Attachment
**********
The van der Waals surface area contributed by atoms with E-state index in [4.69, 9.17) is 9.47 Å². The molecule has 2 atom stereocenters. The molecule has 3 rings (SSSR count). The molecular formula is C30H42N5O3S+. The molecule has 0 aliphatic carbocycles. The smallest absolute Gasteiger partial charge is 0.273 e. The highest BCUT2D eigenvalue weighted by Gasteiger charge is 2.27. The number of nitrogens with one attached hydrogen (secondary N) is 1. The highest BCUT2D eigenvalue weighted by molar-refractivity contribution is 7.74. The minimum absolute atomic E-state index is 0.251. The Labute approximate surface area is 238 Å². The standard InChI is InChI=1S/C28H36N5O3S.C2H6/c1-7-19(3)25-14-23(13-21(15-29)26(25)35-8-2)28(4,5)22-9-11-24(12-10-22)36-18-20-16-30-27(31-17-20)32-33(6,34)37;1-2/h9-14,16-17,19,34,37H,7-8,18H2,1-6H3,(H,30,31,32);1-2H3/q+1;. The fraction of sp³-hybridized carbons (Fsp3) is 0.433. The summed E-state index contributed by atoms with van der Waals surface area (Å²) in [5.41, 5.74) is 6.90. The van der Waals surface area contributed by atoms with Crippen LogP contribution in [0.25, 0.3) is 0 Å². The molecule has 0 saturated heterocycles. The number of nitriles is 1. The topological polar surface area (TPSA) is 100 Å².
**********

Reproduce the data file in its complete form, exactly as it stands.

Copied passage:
The van der Waals surface area contributed by atoms with E-state index in [4.69, 9.17) is 9.47 Å². The molecule has 2 atom stereocenters. The molecule has 3 rings (SSSR count). The molecular formula is C30H42N5O3S+. The molecule has 0 aliphatic carbocycles. The smallest absolute Gasteiger partial charge is 0.273 e. The highest BCUT2D eigenvalue weighted by Gasteiger charge is 2.27. The number of nitrogens with one attached hydrogen (secondary N) is 1. The highest BCUT2D eigenvalue weighted by molar-refractivity contribution is 7.74. The minimum absolute atomic E-state index is 0.251. The Labute approximate surface area is 238 Å². The standard InChI is InChI=1S/C28H36N5O3S.C2H6/c1-7-19(3)25-14-23(13-21(15-29)26(25)35-8-2)28(4,5)22-9-11-24(12-10-22)36-18-20-16-30-27(31-17-20)32-33(6,34)37;1-2/h9-14,16-17,19,34,37H,7-8,18H2,1-6H3,(H,30,31,32);1-2H3/q+1;. The fraction of sp³-hybridized carbons (Fsp3) is 0.433. The summed E-state index contributed by atoms with van der Waals surface area (Å²) in [5.41, 5.74) is 6.90. The van der Waals surface area contributed by atoms with Crippen LogP contribution in [0.25, 0.3) is 0 Å². The molecule has 0 saturated heterocycles. The number of nitriles is 1. The topological polar surface area (TPSA) is 100 Å².